‘Haven: Silent Night’ – Recap (Special Holiday Episode)

Posted Wednesday, December 7th, 2011 08:00 pm GMT -5 by

A new mystery strikes the Trouble-plagued small Maine town in this suspenseful holiday episode of ‘Haven.’

[SPOILERS AHEAD]

We open on a woman paddle surfing. Unexpectedly, she is cut in half. We do not see what slices the woman in two.

Audrey Parker is confused. There are Christmas decorations all over town—in July. Everyone knows it is July, but they also think it is Christmas Eve. Audrey is the only one in town who notices the problem. Because she is the only one who realizes things aren’t right, she knows the source of the problem is a Troubled person. Being immune to the Troubles has its advantages.

Audrey despises Christmas because she was alone most of her childhood. She bounced around foster homes while growing up, so she does not have a strong sense of permanence. Nate, Duke, and everyone else loves Christmas, so they think Audrey’s complaints about the decorations comes from her loathing of the holiday. Nate does not believe that it is not Christmas Eve.

The owners of Haven’s local newspaper, Vince and Dave, debate about selling the newspaper.

A girl is found at a movie theater. Audrey and Nate are called because she claims no one remembers her mom. The girl is taken to the police station so her father can be located. Before they leave the theater, the song “Silent Night” is heard.

Back at the station, the father of the girl, Hadley Chambers, picks her up. Afterwards, Officer Stan tells Audrey they have a suspicious man in custody. Santa is in lockup. After teasing Audrey a little, the officers laugh and Santa is revealed to be Duke Crocker. The joke was Duke’s idea to get Audrey to lighten up.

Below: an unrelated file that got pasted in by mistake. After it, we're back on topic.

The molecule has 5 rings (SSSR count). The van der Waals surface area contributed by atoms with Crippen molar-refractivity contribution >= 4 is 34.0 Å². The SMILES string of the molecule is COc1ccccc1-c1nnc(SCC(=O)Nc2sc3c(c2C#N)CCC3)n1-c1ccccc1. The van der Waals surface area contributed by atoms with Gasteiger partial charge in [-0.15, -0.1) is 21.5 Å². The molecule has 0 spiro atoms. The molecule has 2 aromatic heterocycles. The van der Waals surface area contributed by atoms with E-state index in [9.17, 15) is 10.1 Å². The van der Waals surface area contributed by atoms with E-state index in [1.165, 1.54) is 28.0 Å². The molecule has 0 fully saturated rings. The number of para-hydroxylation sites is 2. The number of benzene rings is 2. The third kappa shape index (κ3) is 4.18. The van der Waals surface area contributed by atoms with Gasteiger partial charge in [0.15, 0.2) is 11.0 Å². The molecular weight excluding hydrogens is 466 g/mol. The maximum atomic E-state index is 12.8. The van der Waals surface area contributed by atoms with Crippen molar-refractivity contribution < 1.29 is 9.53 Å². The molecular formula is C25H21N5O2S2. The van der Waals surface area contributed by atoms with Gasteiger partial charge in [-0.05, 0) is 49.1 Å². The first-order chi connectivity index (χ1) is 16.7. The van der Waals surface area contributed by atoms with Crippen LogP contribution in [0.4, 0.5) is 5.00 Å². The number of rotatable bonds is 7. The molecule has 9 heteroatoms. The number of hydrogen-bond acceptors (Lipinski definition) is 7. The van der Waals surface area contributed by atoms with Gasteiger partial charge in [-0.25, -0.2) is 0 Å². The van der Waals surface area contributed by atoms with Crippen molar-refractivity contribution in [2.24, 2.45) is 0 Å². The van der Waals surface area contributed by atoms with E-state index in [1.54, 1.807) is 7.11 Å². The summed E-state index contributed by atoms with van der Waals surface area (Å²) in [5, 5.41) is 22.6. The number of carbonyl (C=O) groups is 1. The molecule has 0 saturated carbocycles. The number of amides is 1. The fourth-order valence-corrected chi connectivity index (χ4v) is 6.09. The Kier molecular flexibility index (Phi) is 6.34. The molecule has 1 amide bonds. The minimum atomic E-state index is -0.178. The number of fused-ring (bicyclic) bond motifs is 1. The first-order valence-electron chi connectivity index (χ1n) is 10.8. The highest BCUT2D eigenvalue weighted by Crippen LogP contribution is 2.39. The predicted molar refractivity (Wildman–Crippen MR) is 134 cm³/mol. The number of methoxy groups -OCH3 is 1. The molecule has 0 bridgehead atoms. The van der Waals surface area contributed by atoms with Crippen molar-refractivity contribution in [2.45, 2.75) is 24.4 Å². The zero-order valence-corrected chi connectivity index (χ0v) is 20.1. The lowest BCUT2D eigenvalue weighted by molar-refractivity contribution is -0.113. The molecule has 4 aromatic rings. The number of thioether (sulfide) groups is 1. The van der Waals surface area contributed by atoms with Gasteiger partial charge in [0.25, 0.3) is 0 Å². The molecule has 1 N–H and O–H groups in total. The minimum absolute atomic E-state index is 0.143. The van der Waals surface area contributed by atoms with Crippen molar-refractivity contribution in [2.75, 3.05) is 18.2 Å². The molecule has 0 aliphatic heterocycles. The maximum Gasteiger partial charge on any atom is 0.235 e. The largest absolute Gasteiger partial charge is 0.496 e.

Audrey, Nate and Duke talk to Officer Stan. Stan disappears, but Audrey is the only one who notices. Her frustration grows because she is the only one with a complete memory and who realizes there is a very serious situation happening.

The day is filled with multiple car crashes. “Silent Night” is heard repeatedly as the incidents of disappearing people increases. The body of the woman from the beginning of the episode is discovered. Duke and Audrey investigate, but her body disappears, and Audrey learns that she and Nate are the only cops left in Haven. The town is falling apart. Audrey, who earlier claimed that she is used to being alone becomes more terrified as she sees the town she calls home slowly slip out of existence.

Audrey goes to Vince and Dave Teagues for help. The newspaper reporters are keepers of Haven’s secrets; they have been covering up the truth for decades. From them Audrey learns about Arthur Chambers. In 1955 he claimed his family disappeared, but no one remembered any member of his family. Also, a train appeared in the middle of a field; the train was on a circular track and surrounded animals. Audrey makes the connection—the girl’s father’s last name is Chambers, so he must be Troubled. Before she leaves, Audrey learns that the population of Haven has fallen to 3100, which is much lower than the normal 21,000.

Audrey discovers that the father’s name is Gordon Chambers. She confronts Nate. “Do you trust your partner?” she asks him. Nate does, so he agrees to go with her and Duke to find Chambers, who they think is in a different town.